First Look: A Deluxe GPS Unit Versus a Lower-Cost Alternative

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At a Glance

The latest GPS devices from Garmin and from Mio Technology--the Nuvi 680 and the DigiWalker C520, respectively--both provide detailed maps, but that's only the beginning of their capabilities. Both products attempt to be all-in-one travel companions, each unit offering an SD Card slot for viewing images and video on its 4.3-inch touch screen, as well as for playing music files while you navigate or view your location on a map.

Garmin's high-end, $675 Nuvi 680 adds the ability to stream directions and other audio through your car's FM stereo. Mio's $350 DigiWalker C520 lacks many of the Nuvi 680's extras, but it's a capable navigator with some nice touches of its own, at a much lower price.

GPS Deluxe

Garmin Nuvi 680
Photograph: Marc Simon
In addition to the features you'd expect from a GPS device--clear on-screen and voiced navigation directions (including the mostly accurate pronunciation of street names), high-quality 3D maps, and a points-of-interest database--the Nuvi 680 offers a basic media player for viewing image and video files and for playing audio, including books downloaded from The device's Travel Kit also contains a language guide that pronounces words and phrases in French, German, Italian, Portuguese, and Spanish, translated to and from English (you can download other languages and guides for an additional fee).

You also get one free year of the MSN Direct service, which provides traffic and weather information, gas prices, and movie times via a receiver built into the Nuvi 680's 12-volt power adapter. After the first year you can pay a one-time fee of $130, or $50 a year. The traffic information is available in limited areas, and even in those regions you may not be covered.

For example, I selected the northernmost section of the San Francisco region only to find that I was about 10 miles outside the coverage area. It wasn't until I drove into the area that the MSN Direct information could download to the GPS. The initial download can take several hours, according to both Garmin and MSN, but I began receiving reports on traffic conditions along my route after only about an hour. When you encounter traffic the Nuvi 680 offers to route you around it, but I wouldn't have saved much time with the alternates it suggested. Still, this feature could come in handy.

Another nice extra is the Nuvi 680's Garmin Lock security feature, which lets you designate a four-digit PIN as well as a security location (such as your home). You must either enter the code or be at the security location to unlock the device.

On several occasions the Nuvi 680 delivered directions too late for me to follow them, while the Mio was more timely. This disparity occurred on both surface streets and the highway, while I used both products simultaneously.

A More Affordable Option

Mio DigiWalker C520
Photograph: Marc Simon
All the most important features of the Nuvi 680 are available in Mio's less-expensive DigiWalker C520, though without much of the polish. The one major exception is the ability to stream the device's audio through your car's FM radio. Even without this function, however, the C520 measures up fairly well, pronouncing street names as it directs you (although you have to change the default voice to get this option). The device's 3D maps and trip information are easy to see on its wide screen, but the display isn't as bright as that of the Nuvi 680, nor are the maps and other on-screen options as easy to spot. Each unit comes in a slim and light package measuring slightly under 5 by 3 by 1 inches, and weighing about 6.5 ounces.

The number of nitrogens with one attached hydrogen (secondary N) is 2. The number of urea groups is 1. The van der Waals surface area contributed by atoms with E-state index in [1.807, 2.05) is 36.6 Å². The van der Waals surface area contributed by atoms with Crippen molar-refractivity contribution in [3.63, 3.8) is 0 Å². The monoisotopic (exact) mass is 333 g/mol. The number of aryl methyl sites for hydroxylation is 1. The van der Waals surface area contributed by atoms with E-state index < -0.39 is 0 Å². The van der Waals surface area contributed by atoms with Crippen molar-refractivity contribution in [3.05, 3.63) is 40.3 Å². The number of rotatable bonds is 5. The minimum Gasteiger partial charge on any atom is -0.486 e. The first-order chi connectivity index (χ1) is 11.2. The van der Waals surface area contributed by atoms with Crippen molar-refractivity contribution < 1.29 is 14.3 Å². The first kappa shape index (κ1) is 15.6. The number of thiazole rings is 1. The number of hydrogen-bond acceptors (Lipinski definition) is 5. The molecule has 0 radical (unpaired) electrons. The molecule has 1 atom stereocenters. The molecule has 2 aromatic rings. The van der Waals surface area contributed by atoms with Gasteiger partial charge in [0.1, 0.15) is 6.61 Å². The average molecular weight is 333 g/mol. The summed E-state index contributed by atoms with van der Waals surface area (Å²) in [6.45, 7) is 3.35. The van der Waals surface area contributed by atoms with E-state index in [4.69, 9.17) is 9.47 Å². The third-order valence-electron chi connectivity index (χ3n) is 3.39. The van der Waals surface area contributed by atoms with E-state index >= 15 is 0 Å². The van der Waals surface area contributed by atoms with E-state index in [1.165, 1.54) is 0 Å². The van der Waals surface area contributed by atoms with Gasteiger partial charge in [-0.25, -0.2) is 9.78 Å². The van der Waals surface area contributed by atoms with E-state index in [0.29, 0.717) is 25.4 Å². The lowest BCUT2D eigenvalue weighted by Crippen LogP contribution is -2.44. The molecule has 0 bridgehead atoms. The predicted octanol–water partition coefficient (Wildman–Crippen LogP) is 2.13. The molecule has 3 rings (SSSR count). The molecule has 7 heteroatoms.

Both products use the SiRF Star III GPS transceiver for fast and accurate positioning, although the Nuvi 680 generally suggested faster routes than the C520 did. The Mio GPS was also much less inclined than the Garmin product to give up on its first route suggestion and offer a true alternate. For example, both devices directed me into the teeth of morning commute traffic, and both recalculated quickly when I ignored their advice and took faster surface streets. But while the Garmin's first recalculated route was my preferred alternate, the Mio instructed me to turn right at every subsequent intersection for about a half mile in an attempt to return me to the route it had selected originally.

You can sync your Bluetooth headset or phone with either device, but each supports a limited variety of phones. I was able to sync a Motorola Razr V3 with the Nuvi 680 only after I reset the phone's "Find me" option. Repeated attempts to link the phone to the C520 caused the GPS to freeze, requiring a restart. I wasn't able to complete the sync on the C520, even though the Razr is listed as a supported phone on Mio's Web site.

The Mio DigiWalker C520 packs a lot of GPS features in a small, affordable box, but it lacks the polish and the range of features of the more expensive Garmin Nuvi 680. Many people will find such extras as the Garmin Lock security feature, the ability to stream sound through their car stereo, and the free year of traffic, weather, gas price, and other travel information well worth the Nuvi 680's higher cost.

Garmin Nuvi 680

Boasts a bright screen, loads of features, and streaming audio through a car stereo, but the price is hefty.
Price when reviewed: $675
Current prices (if available)

Mio Technology DigiWalker C520

This affordable GPS device is full featured and has an SD Card slot, though it can't play audio via your car stereo.
Price when reviewed: $350
Current prices (if available)
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At a Glance
  • Mio Technology DigiWalker C520

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